I think the answers to those questions are found when we realize that we are not God and not the Judge of Nations. If we were all to justify defying our national laws on the basis of the moral character or history of the country in which we live, there would be no place on earth where a Christian could be a law-abiding citizen. This is not at all to say we shouldn’t “obey God rather than people” when the laws would force us to deny the faith or violate our conscience. But if an individual believer cannot abide by the law of the nation in which they are citizens, they should move to a country whose laws do not violate them--- if such a place can be found on the earth. Isn’t it possible that God does not hold us accountable for how a government spends our money or whether it declares war? There were active Roman soldiers among believers in NT times, yet not one instance where such were reprimanded or felt that they could not continue to serve in the military.
Many soldiers have said that in the heat of battle, it isn’t government they fight for, but their buddies and their families back home. Love of country doesn’t have to mean love of every single thing the government does but simply love for one’s neighbors--- a very clear and indisputable Christian principle. If we love our neighbors we will protect them, to the best of our ability, from criminal intent just as much as we would protect them from natural disaster. To let criminals or hostile nations invade one’s country with the excuse that it isn’t “loving” to oppose them is to sacrifice our own friends and families on the altar of our sensitivities. If we wouldn’t hide behind “turn the other cheek” while a murderer assaulted our children, then why would we do so when the number of victims reaches into the thousands or more? Would God not see this as a much greater sin (1 Tim. 5:8)?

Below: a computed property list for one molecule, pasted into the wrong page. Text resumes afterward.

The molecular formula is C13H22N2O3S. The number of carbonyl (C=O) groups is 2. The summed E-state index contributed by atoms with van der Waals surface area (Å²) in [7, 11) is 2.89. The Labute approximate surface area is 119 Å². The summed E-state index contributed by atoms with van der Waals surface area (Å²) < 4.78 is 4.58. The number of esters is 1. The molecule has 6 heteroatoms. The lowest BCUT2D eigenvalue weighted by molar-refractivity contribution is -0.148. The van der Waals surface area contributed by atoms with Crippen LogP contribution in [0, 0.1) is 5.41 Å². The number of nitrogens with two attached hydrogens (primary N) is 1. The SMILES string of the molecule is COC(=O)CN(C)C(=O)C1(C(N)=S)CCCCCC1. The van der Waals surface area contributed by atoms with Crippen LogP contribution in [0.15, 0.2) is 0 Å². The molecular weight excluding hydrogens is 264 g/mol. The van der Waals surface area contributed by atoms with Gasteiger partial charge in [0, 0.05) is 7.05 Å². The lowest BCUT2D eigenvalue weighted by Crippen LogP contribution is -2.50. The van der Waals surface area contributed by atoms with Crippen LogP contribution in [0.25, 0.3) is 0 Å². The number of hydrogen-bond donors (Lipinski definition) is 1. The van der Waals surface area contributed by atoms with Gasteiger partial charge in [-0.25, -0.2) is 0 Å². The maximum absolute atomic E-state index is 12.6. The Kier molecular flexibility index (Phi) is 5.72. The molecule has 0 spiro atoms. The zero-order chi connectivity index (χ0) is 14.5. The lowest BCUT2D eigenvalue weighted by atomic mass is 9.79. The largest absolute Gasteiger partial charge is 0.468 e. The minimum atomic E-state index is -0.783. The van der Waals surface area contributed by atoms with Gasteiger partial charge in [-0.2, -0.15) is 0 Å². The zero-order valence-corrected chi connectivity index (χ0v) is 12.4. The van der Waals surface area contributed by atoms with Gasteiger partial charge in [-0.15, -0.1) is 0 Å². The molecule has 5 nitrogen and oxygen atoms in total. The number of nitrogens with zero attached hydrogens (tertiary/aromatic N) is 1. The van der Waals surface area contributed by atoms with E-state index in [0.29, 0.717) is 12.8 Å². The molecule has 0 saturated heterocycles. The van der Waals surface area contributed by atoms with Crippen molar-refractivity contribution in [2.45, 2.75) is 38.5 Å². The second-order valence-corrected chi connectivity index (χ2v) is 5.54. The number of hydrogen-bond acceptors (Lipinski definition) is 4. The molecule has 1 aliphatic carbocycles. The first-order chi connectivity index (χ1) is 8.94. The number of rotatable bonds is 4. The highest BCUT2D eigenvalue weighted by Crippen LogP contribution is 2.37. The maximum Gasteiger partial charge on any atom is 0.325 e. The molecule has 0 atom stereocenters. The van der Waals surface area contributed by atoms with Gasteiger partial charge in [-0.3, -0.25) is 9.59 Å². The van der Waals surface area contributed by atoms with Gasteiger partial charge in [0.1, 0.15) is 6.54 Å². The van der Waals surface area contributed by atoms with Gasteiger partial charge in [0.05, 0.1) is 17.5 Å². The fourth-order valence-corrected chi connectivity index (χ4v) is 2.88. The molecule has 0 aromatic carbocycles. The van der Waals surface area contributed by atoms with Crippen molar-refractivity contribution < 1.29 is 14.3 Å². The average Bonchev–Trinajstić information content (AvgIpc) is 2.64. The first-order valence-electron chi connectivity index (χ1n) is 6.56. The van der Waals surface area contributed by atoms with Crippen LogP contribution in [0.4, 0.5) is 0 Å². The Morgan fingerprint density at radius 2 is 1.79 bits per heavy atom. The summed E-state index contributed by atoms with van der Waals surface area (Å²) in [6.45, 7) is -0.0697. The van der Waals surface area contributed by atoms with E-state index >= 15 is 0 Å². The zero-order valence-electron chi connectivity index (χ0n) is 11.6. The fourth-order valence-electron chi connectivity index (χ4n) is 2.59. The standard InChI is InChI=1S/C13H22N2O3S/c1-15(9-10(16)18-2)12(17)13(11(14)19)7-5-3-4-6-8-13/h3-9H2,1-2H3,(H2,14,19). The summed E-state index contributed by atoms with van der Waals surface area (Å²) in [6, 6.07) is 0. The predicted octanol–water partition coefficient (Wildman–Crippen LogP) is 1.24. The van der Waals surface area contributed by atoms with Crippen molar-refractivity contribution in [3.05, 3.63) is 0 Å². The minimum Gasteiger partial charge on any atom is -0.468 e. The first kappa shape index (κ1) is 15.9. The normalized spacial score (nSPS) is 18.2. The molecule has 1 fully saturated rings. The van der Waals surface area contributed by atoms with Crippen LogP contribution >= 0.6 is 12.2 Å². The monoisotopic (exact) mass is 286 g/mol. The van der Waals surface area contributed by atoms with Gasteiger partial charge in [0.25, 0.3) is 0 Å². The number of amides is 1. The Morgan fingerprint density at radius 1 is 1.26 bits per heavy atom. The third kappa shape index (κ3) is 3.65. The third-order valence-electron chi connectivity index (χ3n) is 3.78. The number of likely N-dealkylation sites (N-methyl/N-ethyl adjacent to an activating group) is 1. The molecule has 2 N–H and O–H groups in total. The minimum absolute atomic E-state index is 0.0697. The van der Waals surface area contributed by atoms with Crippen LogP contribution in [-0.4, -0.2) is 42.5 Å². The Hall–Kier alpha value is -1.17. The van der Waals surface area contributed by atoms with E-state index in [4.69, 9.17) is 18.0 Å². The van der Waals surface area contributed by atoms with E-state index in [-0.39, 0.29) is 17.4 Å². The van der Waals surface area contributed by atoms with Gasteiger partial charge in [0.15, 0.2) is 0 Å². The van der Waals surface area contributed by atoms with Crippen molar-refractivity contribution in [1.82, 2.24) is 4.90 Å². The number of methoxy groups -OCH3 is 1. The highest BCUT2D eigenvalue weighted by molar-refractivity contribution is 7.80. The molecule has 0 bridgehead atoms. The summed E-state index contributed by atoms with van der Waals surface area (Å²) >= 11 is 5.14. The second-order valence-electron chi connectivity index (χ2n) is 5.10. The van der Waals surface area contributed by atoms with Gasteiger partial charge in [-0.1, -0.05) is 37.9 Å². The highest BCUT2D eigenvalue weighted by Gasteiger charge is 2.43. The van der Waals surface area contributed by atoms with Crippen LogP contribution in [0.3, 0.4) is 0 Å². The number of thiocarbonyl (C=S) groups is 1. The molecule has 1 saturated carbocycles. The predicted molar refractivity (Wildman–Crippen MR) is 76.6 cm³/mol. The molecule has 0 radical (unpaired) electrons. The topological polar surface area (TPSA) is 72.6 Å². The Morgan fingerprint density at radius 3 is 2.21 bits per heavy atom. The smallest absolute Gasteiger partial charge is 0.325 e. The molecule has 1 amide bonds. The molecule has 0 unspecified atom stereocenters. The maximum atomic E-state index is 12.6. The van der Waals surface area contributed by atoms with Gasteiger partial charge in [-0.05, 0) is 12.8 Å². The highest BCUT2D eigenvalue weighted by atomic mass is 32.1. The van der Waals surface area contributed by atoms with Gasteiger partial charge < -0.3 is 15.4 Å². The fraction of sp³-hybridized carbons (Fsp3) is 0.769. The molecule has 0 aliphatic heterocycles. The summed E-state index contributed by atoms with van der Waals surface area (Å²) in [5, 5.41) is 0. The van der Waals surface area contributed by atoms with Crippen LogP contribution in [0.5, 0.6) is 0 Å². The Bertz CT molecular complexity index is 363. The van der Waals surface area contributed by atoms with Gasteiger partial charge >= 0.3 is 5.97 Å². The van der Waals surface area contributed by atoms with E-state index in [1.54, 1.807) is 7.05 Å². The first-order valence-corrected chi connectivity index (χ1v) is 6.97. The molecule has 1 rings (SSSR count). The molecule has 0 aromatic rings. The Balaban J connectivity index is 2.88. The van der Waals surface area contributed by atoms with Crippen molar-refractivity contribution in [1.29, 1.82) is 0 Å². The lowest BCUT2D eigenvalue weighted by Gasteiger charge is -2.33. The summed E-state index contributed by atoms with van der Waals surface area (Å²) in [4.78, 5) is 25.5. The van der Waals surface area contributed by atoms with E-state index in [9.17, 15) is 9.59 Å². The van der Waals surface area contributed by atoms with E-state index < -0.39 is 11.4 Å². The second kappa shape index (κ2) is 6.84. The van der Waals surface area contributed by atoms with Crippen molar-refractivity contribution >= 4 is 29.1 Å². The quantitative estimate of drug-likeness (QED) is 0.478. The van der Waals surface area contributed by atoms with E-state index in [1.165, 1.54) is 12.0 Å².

For all its faults, the USA has afforded the Christian community the longest-lasting peace it has ever known. I think it’s the height of ingratitude to God to bite the hand that has fed us. Of course we, as a Republic, need to keep the government accountable, and it is our failure to do so which has allowed it to crumble. We as Christians lost our collective “salt” a long time ago, yet somehow we think it’s the fault of our ancestors or resistance to illegal alien invasions that we have lost the blessing of God here. But between the extremes of “my country right or wrong” and “my country I hate and betray”, surely we Christians can start considering the whole counsel of God instead of bits and pieces before we go pronouncing judgment on other believers who aren’t behaving as we decree. We must show both the love of God and the holiness of God, because He will bring either salvation or judgment to us all.